May 4 – June 9, 2019
PREVIEW: Friday, May 3
ARTISTS TALK: Saturday, May 4, 2pm
For more than a decade from the 1970s British artist John Walker was one of the most influential and imitated painters working in the UK; he exhibited alongside Andy Warhol and Roy Lichtenstein, represented his country at the 1972 Biennale, had extensive survey shows at both the Tate and Hayward galleries and was short-listed for the first Turner Prize in 1984.
Although he continues to be regarded as a very significant painter in America, where he now lives and he has works in the Guggenheim and Museum of Modern Art in New York, he has been little known in the UK – until now.
Now, in his eightieth year, he is being celebrated in two exhibitions in the UK, the first at Messums Wiltshire and the second, in November 2019, at the IKON Gallery in Birmingham.
‘I’ve always been interested in what you may call talking with the brush - that’s something inherent in great painting’ he says. ‘The way the artist kind of talks himself through a space or a distinctive form. It was there in the paintings I admired, that distinctive touch which you see in a Chardin for example and which makes you gasp when you see the beauty of it.’
Born in Birmingham in in 1939, Walker studied at the Moseley School of Art and later, the Birmingham School of Art. In the late 1960’s he taught painting at the Royal College of Art and in 1969, won the Harkness Fellowship, which took him to New York, where he became a visiting artist at Columbia University and thereafter became Professor of Fine Art at Yale.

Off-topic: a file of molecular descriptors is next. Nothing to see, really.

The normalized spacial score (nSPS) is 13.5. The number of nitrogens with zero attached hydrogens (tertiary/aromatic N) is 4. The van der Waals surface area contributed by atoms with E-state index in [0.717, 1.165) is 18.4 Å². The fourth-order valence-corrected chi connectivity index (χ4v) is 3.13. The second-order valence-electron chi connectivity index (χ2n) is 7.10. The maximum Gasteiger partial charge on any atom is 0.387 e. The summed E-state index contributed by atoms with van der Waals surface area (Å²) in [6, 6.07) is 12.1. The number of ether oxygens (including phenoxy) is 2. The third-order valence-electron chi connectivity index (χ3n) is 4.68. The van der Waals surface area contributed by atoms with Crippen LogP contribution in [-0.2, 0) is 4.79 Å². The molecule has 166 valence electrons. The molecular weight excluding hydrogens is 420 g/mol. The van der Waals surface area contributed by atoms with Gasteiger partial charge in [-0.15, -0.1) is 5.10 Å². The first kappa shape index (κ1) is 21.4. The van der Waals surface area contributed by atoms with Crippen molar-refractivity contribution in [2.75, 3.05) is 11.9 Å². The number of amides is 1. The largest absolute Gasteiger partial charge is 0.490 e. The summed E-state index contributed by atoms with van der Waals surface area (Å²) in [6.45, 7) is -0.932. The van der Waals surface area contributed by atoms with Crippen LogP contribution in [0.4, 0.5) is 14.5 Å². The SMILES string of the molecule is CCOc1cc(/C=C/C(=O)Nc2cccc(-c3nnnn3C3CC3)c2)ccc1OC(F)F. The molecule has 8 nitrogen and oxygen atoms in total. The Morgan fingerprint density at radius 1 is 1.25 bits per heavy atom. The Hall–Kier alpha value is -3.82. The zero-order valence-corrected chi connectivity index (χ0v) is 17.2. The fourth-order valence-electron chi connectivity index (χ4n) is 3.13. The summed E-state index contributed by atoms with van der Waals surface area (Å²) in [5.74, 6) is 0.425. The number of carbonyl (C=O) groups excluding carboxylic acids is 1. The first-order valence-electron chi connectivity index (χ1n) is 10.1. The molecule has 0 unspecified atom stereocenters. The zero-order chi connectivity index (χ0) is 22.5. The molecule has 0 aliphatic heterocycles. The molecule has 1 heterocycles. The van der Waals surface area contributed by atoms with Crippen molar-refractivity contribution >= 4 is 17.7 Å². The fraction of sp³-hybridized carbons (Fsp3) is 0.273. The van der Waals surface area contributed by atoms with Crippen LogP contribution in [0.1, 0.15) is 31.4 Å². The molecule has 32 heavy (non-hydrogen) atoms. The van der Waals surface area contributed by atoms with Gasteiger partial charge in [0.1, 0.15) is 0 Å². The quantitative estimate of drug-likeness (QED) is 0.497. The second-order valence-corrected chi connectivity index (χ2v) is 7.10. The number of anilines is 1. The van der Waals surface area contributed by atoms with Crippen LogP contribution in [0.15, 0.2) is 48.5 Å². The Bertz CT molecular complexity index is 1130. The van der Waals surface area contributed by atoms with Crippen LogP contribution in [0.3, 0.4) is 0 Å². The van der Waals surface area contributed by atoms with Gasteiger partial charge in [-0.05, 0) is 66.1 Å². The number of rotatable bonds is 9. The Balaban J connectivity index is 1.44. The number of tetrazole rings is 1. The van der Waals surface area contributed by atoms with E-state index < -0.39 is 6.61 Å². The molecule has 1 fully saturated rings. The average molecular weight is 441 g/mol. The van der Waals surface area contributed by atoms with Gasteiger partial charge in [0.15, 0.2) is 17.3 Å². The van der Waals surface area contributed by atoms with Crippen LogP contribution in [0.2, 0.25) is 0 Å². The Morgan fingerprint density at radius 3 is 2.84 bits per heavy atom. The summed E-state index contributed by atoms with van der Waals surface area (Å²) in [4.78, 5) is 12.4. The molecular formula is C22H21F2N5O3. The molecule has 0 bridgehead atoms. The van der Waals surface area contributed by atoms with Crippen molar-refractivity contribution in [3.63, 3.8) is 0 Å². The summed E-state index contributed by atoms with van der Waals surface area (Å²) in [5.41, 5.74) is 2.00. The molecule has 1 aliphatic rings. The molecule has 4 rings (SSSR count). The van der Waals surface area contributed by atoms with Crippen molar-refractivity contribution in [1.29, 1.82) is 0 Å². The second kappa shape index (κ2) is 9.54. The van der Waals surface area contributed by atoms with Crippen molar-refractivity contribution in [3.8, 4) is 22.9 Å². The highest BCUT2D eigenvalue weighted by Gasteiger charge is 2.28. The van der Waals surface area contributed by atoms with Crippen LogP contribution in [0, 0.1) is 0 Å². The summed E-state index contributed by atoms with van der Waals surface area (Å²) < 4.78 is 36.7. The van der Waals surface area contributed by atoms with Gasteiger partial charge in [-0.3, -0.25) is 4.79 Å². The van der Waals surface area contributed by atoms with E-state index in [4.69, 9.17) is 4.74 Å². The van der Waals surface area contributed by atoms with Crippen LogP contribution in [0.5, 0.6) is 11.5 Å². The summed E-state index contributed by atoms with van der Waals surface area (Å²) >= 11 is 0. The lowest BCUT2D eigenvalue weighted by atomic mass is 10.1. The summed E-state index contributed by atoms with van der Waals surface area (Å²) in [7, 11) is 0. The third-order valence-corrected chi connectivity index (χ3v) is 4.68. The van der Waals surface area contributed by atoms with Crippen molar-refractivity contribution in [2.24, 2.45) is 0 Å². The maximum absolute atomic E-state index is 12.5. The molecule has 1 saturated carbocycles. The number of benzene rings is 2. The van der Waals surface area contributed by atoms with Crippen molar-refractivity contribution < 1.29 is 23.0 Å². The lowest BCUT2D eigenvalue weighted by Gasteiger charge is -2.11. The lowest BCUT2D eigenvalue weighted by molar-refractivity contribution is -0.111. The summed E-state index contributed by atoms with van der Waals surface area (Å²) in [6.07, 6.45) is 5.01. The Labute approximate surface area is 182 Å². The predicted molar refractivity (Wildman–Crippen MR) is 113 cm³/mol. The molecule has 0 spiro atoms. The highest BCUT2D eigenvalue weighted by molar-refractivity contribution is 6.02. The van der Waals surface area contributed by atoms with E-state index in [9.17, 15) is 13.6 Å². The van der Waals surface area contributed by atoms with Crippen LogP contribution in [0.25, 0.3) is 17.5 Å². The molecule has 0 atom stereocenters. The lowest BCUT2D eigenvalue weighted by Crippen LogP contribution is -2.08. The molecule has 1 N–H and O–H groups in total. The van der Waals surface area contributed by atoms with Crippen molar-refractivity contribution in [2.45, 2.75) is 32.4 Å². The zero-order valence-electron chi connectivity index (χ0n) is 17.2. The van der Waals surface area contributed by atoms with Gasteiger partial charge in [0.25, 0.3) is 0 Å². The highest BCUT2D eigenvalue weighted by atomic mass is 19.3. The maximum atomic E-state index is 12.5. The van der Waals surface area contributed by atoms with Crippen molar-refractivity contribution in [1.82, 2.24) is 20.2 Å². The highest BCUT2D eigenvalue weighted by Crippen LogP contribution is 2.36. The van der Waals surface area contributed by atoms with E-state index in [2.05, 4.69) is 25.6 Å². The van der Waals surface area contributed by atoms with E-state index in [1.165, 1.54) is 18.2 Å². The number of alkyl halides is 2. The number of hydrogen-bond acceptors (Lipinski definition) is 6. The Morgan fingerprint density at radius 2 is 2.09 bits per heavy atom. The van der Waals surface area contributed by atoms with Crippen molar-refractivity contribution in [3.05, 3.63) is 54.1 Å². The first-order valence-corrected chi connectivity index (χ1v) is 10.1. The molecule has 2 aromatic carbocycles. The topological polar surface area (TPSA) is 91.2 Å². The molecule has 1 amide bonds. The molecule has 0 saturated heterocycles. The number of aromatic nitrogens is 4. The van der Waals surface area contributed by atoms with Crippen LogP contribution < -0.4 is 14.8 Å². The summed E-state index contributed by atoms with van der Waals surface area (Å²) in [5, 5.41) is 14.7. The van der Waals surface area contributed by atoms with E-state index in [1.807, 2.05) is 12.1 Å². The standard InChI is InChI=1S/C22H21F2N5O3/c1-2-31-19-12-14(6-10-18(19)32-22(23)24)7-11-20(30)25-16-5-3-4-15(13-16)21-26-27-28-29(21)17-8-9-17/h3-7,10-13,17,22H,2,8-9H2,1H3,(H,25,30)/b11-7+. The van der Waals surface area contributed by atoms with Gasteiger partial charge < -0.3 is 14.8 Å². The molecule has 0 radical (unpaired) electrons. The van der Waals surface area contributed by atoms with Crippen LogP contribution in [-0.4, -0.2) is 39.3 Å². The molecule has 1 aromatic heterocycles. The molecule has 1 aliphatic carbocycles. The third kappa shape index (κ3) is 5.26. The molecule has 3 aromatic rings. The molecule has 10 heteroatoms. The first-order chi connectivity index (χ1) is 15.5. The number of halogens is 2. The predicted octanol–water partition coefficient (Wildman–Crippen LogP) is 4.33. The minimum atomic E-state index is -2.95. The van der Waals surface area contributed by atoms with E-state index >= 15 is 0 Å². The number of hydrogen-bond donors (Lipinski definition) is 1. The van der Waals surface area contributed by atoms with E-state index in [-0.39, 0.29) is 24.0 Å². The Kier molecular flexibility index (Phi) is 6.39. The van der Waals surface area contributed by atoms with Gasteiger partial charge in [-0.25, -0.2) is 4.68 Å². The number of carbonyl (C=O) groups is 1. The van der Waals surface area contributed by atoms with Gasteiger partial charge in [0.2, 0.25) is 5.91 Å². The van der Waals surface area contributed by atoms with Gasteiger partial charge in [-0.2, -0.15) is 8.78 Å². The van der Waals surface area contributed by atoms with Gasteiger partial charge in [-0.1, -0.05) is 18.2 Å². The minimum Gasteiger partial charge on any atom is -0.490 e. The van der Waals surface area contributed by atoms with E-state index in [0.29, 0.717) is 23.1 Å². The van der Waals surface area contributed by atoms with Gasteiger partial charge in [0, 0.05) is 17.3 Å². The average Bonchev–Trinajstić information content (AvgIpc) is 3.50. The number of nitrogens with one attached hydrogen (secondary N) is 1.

Walker then went to live in Australia, where he became Dean of the Victoria College of the arts in Melbourne. Now Professor of Painting at Boston University in America he lives and works in Maine.
The exhibition at Messums Wiltshire – the first Walker has had in the UK for over a decade – features 27 works ranging from some small paintings inspired by the land and seascape of Maine to three large canvases inspired by not only the sea but by abstract geometry formed by ships and waves.
Starting in 2008, Walker made a series of small paintings on the back of some Bingo cards that he found in his studio when he first moved into it, that he renamed Beano cards, as Bingo was banned in the US at the time. These mini masterpieces highlight his astonishing skill at adapting the materials he has to hand to create a new aesthetic, intensifying the impasto bravura of his larger works. Also on show are four charcoal drawings – inspired by the landscape around him but also moving towards the boulder-like shapes of abstraction.